Gary Jones, Assistant Vice President, EHS Affairs, Printing Industries of America recently circulated an article on compressed air efficiency to subscribers of PIA’s EHS Listserve.
As I read through his article, I realize that some of it is a bit too complicated for me. But I do understand that air compressors can consume a great deal of energy. When air leaks occur in air compressor systems, the leak will cause the compressor to cycle prematurely. This unnecessary cycling over time can add up to big bucks. Unfortunately, many don’t even realize it’s happening. The compressors are usually located somewhere in the facility where little attention is given. And when it’s noticed, what’s noticed is “Oh, the compressor came on.” Well, compressors are supposed to come on. When the air pressure drops, the compressor comes on. Right? Of course. That’s what it’s supposed to do. The concern that needs to be noted is, if there is an air leak, the compressor is losing air because of the leak. The leak will trigger a cycle and cause the compressor to start up when it doesn’t need to. It comes on because it needs to replace the compressed air that has leaked out. The question, is how many times does this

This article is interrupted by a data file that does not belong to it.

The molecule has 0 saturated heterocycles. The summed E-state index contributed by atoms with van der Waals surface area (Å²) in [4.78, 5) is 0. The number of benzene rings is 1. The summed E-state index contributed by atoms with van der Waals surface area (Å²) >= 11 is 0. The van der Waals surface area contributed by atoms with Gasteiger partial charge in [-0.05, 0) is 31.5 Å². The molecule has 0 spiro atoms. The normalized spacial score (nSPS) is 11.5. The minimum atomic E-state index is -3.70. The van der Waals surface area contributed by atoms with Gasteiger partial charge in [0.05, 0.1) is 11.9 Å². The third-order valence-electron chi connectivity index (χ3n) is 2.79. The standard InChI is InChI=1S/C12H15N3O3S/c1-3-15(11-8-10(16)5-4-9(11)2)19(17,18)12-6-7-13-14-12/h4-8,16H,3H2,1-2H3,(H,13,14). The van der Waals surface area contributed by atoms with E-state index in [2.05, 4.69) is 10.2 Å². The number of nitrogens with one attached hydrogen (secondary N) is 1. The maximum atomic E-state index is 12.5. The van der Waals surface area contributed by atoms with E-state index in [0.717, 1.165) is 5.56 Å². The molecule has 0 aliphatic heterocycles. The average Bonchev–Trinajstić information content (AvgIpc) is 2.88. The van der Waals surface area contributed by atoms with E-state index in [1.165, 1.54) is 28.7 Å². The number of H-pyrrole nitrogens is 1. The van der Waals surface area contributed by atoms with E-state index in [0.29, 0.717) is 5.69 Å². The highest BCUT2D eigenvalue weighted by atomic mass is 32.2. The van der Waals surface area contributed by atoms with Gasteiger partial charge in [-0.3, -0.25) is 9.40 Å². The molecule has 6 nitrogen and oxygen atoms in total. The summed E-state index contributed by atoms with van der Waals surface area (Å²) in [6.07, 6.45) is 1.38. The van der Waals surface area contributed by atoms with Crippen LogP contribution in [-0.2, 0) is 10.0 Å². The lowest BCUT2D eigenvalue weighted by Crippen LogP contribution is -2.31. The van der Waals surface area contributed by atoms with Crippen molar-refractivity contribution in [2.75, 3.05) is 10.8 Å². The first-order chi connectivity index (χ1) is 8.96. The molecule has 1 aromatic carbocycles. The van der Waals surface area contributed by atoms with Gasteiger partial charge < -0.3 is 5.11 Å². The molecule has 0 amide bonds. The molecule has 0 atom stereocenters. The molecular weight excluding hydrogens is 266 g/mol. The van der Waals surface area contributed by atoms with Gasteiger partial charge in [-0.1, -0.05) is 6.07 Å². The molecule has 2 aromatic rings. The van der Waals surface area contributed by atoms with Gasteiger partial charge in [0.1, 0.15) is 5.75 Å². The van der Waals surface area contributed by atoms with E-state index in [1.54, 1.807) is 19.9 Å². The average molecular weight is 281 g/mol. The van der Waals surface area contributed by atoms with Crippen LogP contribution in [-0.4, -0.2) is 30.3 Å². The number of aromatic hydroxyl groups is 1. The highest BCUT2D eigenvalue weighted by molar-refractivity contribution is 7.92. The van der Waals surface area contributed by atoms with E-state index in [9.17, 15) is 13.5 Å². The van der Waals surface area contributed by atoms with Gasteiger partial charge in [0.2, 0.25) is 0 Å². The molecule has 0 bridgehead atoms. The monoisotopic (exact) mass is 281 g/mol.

happen throughout the day, the week, the month, the year? And, what about compressors that are left on overnight or over the weekend? It is something you may wish to give thought to. It’s not impossible to recognize that hundreds or even thousands of dollars may be lost to this oversight.
The Printing Industries of America EHS Listserve circulates articles and news items of interest to members. To sign up, send an email to Jim Kyger at email@example.com.
Manager of Membership Services
Printing Industries Alliance